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Freshfields TQ

Technology quotient - the ability of an individual, team or organization to harness the power of technology

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Data and tech: collective actions and mass claims across Europe #4 – Focus on the Netherlands

Actions for non-material damages following (alleged) infringements of the General Data Protection Regulation (GDPR) are increasingly being brought before courts across Europe. But legal requirements for the recognition of non-material damages are still to a large extent unclear. 

In our new blog post series, we explain the situation in several countries across Europe (see our introduction). Please find out below about GDPR damages claims in the Netherlands.

The Netherlands is a popular forum for various types of collective actions, based on the WAMCA (Wet Afwikkeling Massaschade in een Collectieve Actie), effective as of 1 January 2020. Various claims on the basis of purported infringements of the GDPR are currently pending in the Netherlands.

The District Court of Amsterdam recently dealt with several questions relating to the viability and admissibility of mass claims for alleged GDPR-infringements under the WAMCA (which were also highlighted in our previous post: A transforming landscape: Collective Actions in Data and Tech).

In its 25 October 2023 decision the Amsterdam District Court declared that the collective claims on an opt-out basis were admissible. Thus, it could be inferred from this decision that GDPR damage claims can actually be made on an opt-out basis. However, the Amsterdam District Court is not explicit in this regard and no consensus on this question has been reached, neither in case law nor in legal literature. We expect this to be a topic of discussion in future appeal-proceedings and these questions are already pending in ongoing cases.

One of the requirements for admissibility under the WAMCA is that the claims by individual class members that are collectively brought in a collective action under the WAMCA need to be sufficiently similar that they can be efficiently and effectively decided together. If the Court needs to weigh individual circumstances to decide on a claim, this claim is not suitable for a collective action.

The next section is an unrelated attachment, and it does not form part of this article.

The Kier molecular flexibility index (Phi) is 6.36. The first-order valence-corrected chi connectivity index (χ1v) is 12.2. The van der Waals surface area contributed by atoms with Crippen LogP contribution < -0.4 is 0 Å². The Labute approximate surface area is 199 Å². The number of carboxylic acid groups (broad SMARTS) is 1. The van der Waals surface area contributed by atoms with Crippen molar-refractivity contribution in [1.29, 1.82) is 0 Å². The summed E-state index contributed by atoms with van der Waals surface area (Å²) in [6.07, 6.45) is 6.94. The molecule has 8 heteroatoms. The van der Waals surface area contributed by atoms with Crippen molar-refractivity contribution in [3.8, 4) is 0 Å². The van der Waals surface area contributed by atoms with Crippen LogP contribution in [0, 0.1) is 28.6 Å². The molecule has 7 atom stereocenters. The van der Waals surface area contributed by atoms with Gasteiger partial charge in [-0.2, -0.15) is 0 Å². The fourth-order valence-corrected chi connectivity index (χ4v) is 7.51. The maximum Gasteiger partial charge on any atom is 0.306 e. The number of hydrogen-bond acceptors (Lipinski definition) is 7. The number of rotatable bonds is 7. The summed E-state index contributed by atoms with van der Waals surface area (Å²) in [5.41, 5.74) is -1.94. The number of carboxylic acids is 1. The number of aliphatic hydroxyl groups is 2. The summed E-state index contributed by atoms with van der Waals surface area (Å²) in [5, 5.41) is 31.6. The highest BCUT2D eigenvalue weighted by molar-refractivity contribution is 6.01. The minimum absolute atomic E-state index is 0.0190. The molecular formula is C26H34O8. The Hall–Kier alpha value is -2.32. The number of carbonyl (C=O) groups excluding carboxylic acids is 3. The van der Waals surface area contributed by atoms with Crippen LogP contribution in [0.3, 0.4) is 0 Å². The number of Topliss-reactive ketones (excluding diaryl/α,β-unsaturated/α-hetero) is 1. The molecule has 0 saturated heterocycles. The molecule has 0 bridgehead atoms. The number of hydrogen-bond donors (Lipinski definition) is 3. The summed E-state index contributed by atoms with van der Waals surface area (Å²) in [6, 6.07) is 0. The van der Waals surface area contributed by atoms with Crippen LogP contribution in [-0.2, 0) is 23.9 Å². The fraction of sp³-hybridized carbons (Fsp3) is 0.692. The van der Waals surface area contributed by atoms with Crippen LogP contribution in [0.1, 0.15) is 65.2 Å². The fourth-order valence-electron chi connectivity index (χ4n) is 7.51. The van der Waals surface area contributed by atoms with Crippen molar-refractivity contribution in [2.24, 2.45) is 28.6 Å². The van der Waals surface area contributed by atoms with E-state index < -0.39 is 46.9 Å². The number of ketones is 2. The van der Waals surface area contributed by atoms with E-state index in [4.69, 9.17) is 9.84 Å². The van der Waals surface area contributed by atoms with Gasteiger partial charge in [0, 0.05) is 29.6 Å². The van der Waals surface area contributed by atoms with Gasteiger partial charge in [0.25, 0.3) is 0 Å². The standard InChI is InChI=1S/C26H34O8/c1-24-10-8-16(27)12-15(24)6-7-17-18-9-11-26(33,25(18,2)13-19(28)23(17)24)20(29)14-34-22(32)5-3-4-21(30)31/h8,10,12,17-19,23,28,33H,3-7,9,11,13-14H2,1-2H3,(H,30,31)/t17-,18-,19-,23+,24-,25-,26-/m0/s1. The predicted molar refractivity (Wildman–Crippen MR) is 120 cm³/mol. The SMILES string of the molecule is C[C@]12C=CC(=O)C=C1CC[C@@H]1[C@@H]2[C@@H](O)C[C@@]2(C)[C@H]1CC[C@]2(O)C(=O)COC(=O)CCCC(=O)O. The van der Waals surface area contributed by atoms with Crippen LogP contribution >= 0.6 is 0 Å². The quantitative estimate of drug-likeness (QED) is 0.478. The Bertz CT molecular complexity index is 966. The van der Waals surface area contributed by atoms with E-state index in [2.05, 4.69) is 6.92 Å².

In its 25 October 2023 decision the Court determined that non-material damages cannot be awarded in this specific collective action, because the alleged negative consequences for data subjects depend on the individual circumstances of the class members (such as how much time the user spent on an app). It could be envisioned that non-material damages could still be awarded in other cases, for instance in the case of loss of control of the data, if that can sufficiently be demonstrated to be damage (ECJ 14 December 2023, ECLI:EU:C:2023:988, C-456/22 (VX & AT/Gemeinde Ummendorf), par. 22; ECJ 14 December 2023, ECLI:EU:C:2023:986, C-340/21 (VB/Natsionalna agentsia za prihodite), par. 82). Whether or not this ruling will stand on appeal is yet to be determined. Notably, in a verdict dated February 14, 2024, regarding a WAMCA class action that was not in the tech space, the court deemed the assertions for intangible damages admissible on a prima facie basis, despite the typical personal nature of such damages.

In the aforementioned case, the Court scrutinised the funding agreements between the claim vehicles and their litigation funders to ensure the claim vehicles are sufficiently independent from its funder – this is a requirement for admissibility under the WAMCA. Additionally, the Court formulated some principles on the relationship between the funders, their claim vehicles, and the members of the classes. Parties have not been granted the possibility to address these principles and they are worded tentatively by the Court such that they are not definitive in those proceedings. The Court prescribed that in the case of a collective settlement or damages award, the funders’ fee will ultimately be determined by the Court as a percentage of the damages awarded. The funders’ fee should be capped at five times the invested amount, according to the Court, and a fixed funders’ fee may be unacceptable as it is not proportional to the compensation granted.

This cap on the return on investment (of five times the invested amount) may even deter litigation funders from financing collective actions under the WAMCA and search for alternative possibilities, such as collective claims on the basis of the direct assignment of the claims to the claim vehicle. 

The next blog post in our data and tech mass claims series will focus on Belgium.